In addition to the entire gamut of emotions, the hands send some of the most obvious and immediate signs of nervousness, most of which are fairly easy to pick up on. People who wring their hands, pull on or bend their fingers, dig their nails into their fists, or drum their fingertips on the tabletop are often brimming with anxiety. But don’t be too quick to judge a hand by its motion.
Self-touches are another sign that all is not well with someone, and may include gestures like:
• Rubbing the face (e.g., the nose or the chin)
• Rubbing the forearms
• Crossing the arms in a tight hug
• Cracking the knuckles
• Clasping the hands together tightly
• Clenching the hands in a fist
These motions are comforting measures, even though some of them (like serious, dedicated hand wringing or digging the nails into any body part) appear to be painful. It’s the person’s way of assuring herself that everything is going to be all right. You’ll most often see these gestures when someone is distressed—which can mean that she’s nervous about being caught in a lie or that she’s crippled by an anxiety disorder.
The more severe a person’s anxiety, the more noticeable and drastic her hand gestures may be. For example, someone who’s a little nervous about a job interview might release some pent-up stress by clenching her hands in a fist and releasing them several times while she waits for her name to be called. You probably wouldn’t even notice what she was doing with her hands if you weren’t so tuned in to body language.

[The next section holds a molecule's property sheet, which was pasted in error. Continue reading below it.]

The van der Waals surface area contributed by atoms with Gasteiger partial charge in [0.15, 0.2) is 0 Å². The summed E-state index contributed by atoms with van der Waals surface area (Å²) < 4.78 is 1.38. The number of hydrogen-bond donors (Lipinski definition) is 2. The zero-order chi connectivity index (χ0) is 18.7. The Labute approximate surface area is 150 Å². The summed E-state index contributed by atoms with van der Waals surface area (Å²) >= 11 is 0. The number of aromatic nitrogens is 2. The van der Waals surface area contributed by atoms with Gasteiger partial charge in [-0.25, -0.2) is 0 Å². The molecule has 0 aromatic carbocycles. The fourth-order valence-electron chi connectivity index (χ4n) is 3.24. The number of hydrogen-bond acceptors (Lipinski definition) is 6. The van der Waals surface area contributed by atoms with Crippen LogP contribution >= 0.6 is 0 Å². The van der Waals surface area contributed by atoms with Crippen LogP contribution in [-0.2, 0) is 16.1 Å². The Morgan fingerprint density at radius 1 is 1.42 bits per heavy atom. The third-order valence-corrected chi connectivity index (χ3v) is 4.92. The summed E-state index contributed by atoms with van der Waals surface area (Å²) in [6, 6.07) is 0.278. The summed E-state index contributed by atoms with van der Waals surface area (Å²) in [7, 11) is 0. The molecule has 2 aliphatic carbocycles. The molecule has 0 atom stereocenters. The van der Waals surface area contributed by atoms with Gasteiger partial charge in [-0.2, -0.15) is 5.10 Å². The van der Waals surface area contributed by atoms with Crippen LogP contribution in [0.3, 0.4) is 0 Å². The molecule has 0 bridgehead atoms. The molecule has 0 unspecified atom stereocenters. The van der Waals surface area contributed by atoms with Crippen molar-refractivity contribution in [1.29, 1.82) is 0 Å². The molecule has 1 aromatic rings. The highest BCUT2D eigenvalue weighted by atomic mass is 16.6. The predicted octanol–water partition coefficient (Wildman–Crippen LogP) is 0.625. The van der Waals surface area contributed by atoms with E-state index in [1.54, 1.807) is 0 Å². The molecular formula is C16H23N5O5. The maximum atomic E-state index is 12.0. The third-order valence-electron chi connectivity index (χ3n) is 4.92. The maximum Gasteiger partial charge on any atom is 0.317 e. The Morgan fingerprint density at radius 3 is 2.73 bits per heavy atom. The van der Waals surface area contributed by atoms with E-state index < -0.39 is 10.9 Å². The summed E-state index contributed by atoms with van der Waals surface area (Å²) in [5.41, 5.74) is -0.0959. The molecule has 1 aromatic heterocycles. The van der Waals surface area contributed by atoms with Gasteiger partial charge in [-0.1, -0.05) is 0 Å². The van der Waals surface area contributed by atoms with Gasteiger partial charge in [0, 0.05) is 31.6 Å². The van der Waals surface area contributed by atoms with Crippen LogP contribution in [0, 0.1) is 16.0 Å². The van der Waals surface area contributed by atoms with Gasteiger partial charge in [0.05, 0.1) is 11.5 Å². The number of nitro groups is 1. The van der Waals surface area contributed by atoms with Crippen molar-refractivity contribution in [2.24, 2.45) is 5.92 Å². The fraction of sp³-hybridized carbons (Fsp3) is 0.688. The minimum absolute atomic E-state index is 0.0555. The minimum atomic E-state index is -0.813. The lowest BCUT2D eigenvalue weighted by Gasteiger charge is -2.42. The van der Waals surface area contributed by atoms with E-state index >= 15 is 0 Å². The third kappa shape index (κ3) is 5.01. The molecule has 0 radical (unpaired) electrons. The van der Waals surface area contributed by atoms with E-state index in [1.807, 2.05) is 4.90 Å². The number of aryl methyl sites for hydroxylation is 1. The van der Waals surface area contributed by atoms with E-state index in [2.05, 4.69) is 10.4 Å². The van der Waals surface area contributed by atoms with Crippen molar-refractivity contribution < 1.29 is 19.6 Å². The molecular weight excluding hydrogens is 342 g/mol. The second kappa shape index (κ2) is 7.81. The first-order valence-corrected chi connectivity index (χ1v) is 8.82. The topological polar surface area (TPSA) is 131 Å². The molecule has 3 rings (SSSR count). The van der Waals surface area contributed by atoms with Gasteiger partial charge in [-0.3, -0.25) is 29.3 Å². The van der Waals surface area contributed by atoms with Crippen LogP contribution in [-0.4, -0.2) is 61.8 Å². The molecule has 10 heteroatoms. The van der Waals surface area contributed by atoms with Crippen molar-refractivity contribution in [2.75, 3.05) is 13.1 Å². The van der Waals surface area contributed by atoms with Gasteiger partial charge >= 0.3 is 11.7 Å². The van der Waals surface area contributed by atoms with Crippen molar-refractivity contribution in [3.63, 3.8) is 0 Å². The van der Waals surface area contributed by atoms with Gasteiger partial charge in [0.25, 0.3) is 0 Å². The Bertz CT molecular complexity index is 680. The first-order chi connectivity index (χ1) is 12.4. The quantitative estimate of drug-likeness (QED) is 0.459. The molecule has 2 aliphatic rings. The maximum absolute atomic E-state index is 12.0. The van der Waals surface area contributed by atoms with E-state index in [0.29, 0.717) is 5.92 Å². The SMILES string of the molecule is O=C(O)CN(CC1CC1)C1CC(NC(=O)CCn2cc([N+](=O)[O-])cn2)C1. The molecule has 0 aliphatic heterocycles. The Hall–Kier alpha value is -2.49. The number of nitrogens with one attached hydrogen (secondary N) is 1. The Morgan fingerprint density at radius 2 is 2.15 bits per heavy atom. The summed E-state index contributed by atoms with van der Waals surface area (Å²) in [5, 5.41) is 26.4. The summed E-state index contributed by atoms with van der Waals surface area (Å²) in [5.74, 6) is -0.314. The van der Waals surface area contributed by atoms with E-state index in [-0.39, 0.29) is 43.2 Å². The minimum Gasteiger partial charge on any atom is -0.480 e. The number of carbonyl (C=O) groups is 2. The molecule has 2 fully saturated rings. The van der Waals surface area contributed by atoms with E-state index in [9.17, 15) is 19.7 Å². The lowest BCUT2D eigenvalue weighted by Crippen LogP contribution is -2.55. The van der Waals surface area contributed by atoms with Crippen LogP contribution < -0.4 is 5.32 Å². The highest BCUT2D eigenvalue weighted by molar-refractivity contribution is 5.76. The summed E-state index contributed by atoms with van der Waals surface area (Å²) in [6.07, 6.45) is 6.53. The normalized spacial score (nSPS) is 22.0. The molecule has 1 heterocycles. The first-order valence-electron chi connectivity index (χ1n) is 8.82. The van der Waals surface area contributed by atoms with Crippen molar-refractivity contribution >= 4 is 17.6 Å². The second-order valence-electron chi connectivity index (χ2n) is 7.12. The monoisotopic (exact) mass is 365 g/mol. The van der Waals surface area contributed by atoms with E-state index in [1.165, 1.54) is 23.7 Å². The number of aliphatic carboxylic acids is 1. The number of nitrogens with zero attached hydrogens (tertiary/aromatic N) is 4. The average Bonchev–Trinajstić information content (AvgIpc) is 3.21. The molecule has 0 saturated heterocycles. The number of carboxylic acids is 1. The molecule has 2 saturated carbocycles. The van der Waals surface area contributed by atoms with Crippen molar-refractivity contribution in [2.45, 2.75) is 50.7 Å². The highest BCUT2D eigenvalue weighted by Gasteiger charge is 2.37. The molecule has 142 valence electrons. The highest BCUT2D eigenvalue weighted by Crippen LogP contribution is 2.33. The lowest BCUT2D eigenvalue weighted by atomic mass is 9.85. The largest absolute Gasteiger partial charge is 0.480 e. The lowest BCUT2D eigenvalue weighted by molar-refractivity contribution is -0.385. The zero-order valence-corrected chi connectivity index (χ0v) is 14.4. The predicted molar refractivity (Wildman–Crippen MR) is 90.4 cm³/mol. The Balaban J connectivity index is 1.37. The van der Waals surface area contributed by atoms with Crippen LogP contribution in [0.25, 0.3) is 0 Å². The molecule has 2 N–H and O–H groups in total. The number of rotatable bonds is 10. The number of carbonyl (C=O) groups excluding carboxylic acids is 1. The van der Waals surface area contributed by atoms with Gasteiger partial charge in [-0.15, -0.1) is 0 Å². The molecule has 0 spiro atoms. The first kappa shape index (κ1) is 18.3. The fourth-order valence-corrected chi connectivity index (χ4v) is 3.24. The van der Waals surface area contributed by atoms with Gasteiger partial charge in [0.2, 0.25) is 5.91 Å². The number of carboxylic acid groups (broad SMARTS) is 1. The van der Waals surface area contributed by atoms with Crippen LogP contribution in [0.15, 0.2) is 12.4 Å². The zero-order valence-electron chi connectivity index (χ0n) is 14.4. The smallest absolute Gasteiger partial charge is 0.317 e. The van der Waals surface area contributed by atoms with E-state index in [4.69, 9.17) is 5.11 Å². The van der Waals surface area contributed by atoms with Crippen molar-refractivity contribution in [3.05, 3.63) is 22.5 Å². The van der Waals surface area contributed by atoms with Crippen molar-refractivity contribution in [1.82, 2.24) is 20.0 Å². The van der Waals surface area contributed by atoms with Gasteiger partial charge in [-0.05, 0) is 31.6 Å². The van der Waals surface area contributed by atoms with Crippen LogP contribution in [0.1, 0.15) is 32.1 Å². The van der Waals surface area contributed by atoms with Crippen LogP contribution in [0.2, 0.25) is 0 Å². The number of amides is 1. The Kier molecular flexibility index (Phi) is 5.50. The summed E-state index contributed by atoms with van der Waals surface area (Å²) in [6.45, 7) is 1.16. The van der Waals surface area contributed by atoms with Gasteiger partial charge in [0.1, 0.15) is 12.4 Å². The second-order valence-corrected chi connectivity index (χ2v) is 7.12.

A person who’s telling a major lie—say, a spouse denying the affair he’s been carrying on for several months—might tightly cross his arms while he swears he’s been faithful. He’s almost literally protecting himself from the accusation and the ramifications of telling the truth. This is such a common gesture that it’s easy to underestimate or miss its significance in this scenario.
Morse Code for Boring
One more note on hands that can’t sit still: they can also convey extreme boredom. You’re unlikely to see ennui displayed in hand wringing or clenched fists; these moves are usually reserved for genuine nervousness. Boredom usually manifests itself through finger tapping, facial rubbing (including the head propped up on the hand), knuckle cracking—motions that serve to rouse the person (of course, the head propped in the hand only serves to keep that head off the desk in front of it). Since some of these gestures overlap with expressions of anxiety, you may have to use your skills of observation (including your knowledge of body language, naturally) to determine whether the knuckle-cracking kid sitting next to you on the subway is frightened about something or merely uninterested in his surroundings. (Chapter 9 contains more detailed information on nervous hands.)